One afternoon when he was fifteen, two men approached him outside Bronx Science. “Are you Jonah Falcon? Have you had sex yet? Would you be interested in making some money?” Jonah felt weird and told the men he was not interested. Then he went home and worked on his computer. A few days later, someone at school said to him, “Remember those guys? You know they’re porno filmmakers, don’t you?” That’s when Jonah realized that people knew about him.
Falcon is in his element at Yankee Stadium. Armed with two hot dogs, a jumbo pretzel and a Diet Coke, and with his bag safely over his groin, he begins a monologue – on baseball, life, baseball, sex, baseball, acting and baseball – that will motor on until well after the final pitch. There are a half-dozen independent conversations in progress around him in the cheap seats, and Falcon manages to insert himself into each of them. “The bullpen does not suck; they have tired arms,” he tells a pack of Mets fans to his left. “Score that ‘catcher unassisted,'” he tells three college guys. When the score-board asks for the Yankees’ single-season doubles leader, Falcon does not wait for the multiple-choice answers. “Don Mattingly, 53; Don Mattingly, 53; Don Mattingly, 53,” he machine-guns into the air before anyone in the section has a chance to answer. Kids grin at his knowledge, and he grins back.
While his high school classmates tossed their caps at graduation and toasted to success at Brown and MIT, Falcon vowed to follow his heart and become an actor. Or a writer. That is where his passion lay – in making others happy, in causing people to say, “I really enjoyed you in that, Jonah,” or to approach him and ask, “Aren’t you Jonah Falcon?” or to invent the term Falconesque, which would be most wonderful of all. But first there was the matter of baseball. For two years, Cardeli had saved up the tuition for the Rich Martin All-Star Baseball Camp, where they both thought Jonah might take his first steps toward becoming a Yankee. He made several spectacular fielding plays before camp let out.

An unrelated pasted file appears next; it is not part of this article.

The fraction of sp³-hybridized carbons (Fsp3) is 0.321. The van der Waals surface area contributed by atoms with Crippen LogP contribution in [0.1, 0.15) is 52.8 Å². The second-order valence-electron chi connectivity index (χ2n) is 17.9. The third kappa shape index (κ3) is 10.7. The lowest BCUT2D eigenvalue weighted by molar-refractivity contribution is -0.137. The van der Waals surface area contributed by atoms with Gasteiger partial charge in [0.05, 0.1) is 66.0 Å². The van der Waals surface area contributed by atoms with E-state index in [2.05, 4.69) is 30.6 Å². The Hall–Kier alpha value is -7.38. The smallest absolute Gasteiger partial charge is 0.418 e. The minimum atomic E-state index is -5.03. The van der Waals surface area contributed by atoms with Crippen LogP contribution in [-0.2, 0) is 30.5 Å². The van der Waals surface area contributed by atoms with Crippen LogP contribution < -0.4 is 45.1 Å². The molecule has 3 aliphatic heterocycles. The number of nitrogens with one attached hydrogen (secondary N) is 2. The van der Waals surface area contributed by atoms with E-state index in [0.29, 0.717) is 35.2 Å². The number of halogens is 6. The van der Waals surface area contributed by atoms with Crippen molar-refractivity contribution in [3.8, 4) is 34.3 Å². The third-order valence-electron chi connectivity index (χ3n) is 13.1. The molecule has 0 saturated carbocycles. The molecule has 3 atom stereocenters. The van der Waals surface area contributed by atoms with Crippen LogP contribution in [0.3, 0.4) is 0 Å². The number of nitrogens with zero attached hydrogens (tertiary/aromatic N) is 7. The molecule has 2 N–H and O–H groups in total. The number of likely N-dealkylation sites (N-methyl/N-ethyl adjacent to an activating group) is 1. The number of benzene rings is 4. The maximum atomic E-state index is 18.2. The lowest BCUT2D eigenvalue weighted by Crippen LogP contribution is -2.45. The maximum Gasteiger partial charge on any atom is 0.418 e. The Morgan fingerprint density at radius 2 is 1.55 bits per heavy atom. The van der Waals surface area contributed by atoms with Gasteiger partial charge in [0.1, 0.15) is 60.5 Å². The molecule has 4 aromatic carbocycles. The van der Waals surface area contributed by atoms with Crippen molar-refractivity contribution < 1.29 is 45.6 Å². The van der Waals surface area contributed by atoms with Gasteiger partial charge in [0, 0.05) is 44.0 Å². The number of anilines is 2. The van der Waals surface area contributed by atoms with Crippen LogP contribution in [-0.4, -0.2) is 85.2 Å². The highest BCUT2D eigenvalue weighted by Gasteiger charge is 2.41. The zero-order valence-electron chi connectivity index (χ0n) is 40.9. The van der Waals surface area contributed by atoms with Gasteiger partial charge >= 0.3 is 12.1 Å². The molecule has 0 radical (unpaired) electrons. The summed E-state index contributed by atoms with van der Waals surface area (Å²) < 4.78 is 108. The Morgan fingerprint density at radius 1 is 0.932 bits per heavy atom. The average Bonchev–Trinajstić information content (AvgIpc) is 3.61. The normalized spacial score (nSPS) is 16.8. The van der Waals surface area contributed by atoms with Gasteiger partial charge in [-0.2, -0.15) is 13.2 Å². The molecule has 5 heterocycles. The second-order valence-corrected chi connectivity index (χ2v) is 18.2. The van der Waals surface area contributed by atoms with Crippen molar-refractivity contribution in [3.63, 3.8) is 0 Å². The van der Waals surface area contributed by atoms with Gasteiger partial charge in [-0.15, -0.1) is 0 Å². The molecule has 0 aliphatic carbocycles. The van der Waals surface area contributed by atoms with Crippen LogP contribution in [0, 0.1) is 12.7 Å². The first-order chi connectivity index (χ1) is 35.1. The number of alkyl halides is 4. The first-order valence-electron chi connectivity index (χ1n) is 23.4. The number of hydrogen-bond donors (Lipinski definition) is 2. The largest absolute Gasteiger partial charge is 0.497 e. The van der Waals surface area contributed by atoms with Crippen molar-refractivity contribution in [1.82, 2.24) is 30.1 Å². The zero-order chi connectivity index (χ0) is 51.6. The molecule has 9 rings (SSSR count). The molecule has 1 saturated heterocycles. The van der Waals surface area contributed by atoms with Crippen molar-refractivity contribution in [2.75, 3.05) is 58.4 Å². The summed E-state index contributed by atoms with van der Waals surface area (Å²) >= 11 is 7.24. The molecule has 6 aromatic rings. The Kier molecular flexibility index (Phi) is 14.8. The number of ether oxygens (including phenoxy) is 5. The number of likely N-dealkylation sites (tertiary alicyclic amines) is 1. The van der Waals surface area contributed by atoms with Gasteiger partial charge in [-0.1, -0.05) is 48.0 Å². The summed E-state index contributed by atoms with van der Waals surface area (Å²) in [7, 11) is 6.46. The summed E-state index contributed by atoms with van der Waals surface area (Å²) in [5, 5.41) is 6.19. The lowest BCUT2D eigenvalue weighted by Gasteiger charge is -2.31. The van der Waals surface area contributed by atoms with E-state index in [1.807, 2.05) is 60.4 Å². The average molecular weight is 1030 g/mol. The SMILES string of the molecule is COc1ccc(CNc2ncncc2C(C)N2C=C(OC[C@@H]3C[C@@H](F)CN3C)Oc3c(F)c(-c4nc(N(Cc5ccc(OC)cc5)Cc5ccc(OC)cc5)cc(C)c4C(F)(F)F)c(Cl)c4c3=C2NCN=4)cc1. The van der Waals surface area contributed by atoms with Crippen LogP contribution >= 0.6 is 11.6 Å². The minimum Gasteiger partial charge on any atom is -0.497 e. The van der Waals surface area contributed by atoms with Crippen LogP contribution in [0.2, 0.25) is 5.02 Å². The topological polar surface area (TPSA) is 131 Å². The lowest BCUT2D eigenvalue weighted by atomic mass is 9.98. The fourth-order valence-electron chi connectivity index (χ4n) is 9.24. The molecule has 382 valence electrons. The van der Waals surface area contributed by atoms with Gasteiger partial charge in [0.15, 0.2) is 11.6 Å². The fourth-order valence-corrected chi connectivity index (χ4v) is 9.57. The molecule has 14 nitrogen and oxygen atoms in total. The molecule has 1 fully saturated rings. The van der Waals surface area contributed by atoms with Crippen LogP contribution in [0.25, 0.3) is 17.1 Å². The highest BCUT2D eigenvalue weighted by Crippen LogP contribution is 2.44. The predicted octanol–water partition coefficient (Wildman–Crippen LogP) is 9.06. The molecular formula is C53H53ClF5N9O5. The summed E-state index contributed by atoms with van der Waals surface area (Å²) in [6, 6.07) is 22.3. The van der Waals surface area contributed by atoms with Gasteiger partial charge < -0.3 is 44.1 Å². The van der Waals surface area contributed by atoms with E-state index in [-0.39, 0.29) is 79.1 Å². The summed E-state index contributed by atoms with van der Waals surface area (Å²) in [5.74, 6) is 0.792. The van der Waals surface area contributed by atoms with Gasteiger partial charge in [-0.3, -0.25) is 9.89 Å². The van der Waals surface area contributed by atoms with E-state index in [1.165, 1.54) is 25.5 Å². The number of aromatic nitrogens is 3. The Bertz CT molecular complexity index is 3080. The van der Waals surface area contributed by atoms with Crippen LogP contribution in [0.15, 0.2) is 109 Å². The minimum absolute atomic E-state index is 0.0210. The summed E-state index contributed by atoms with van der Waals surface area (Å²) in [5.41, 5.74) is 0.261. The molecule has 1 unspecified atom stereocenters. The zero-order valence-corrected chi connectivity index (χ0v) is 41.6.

Falcon enrolled in a state college to study theater. Often, he would announce his life plan – to himself, to professors, to whomever: “I will become a recognized actor. I will become an artist.”
“Jonah was very talented and creative,” says a man who attended a film class with him. “But he hadn’t developed any real ability to interact with people.
He was alone, and that stood out. He was a solitary figure.”
While other aspiring artists took classes and rehearsed, Jonah made nightclubs his audition hall. People noticed him. Sweat pants gave way to skintight trousers and white bike shorts. He discovered the weight room. For seven years, Falcon did little more than accumulate sex partners – 1,500 by the time he was twenty-five, mostly women, he says.
He swears he has never been a hustler. “I have been offered money and accepted money,” he says. “But I have never solicited. I’ve never been a prostitute.” Falcon’s wallet seems to confirm this claim. His savings total $500. He eats frozen dinners. Still, he seems to have benefactors. Falcon travels often to Los Angeles, where he stays with friends and “admirers.” He has made several trips to Europe. He is not above taking money for sex if offered.
“I’ve had guys blow me simply because they expressed so much desire and admiration,” Falcon says. “I took $500 from a lady on the Upper East Side to pose in my underwear for Polaroids. I’ve been offered $1,000 just to let someone suck it, and I’ll say, ‘Why not?’ It’s really about my ego. My ego is bigger than my sexuality.”
His longest romantic relationship, with a woman, lasted a year. Some who know him think he’s straight. Others believe he’s gay. His cousin, Ben Lewin, says Jonah is neither straight nor gay. “Jonah will be with whoever loves him,” Lewin says. “Jonah will love whoever won’t hurt him.”